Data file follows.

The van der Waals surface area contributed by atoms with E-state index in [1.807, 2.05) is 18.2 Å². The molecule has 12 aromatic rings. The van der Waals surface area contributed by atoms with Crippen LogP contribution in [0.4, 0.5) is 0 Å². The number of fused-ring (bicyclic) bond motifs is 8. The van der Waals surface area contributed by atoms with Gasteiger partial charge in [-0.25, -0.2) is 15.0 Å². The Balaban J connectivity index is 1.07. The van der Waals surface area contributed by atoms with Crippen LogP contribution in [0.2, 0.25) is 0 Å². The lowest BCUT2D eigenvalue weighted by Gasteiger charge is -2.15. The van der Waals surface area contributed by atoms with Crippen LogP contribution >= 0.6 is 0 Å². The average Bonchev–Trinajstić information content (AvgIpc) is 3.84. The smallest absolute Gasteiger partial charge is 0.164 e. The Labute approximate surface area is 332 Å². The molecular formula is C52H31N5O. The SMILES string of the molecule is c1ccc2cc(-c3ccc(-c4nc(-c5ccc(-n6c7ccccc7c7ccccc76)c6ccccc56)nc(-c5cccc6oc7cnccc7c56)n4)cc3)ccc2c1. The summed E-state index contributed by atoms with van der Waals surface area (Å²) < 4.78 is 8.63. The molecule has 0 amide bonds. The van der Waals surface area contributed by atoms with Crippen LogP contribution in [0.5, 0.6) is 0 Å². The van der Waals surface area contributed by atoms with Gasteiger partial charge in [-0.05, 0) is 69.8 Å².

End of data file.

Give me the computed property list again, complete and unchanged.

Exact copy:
The van der Waals surface area contributed by atoms with E-state index in [1.807, 2.05) is 18.2 Å². The molecule has 12 aromatic rings. The van der Waals surface area contributed by atoms with Crippen LogP contribution in [0.4, 0.5) is 0 Å². The number of fused-ring (bicyclic) bond motifs is 8. The van der Waals surface area contributed by atoms with Gasteiger partial charge in [-0.25, -0.2) is 15.0 Å². The Balaban J connectivity index is 1.07. The van der Waals surface area contributed by atoms with Crippen LogP contribution in [0.2, 0.25) is 0 Å². The lowest BCUT2D eigenvalue weighted by Gasteiger charge is -2.15. The van der Waals surface area contributed by atoms with Crippen LogP contribution >= 0.6 is 0 Å². The average Bonchev–Trinajstić information content (AvgIpc) is 3.84. The smallest absolute Gasteiger partial charge is 0.164 e. The Labute approximate surface area is 332 Å². The molecular formula is C52H31N5O. The SMILES string of the molecule is c1ccc2cc(-c3ccc(-c4nc(-c5ccc(-n6c7ccccc7c7ccccc76)c6ccccc56)nc(-c5cccc6oc7cnccc7c56)n4)cc3)ccc2c1. The summed E-state index contributed by atoms with van der Waals surface area (Å²) < 4.78 is 8.63. The molecule has 0 amide bonds. The van der Waals surface area contributed by atoms with Crippen LogP contribution in [0.5, 0.6) is 0 Å². The van der Waals surface area contributed by atoms with Gasteiger partial charge in [-0.05, 0) is 69.8 Å².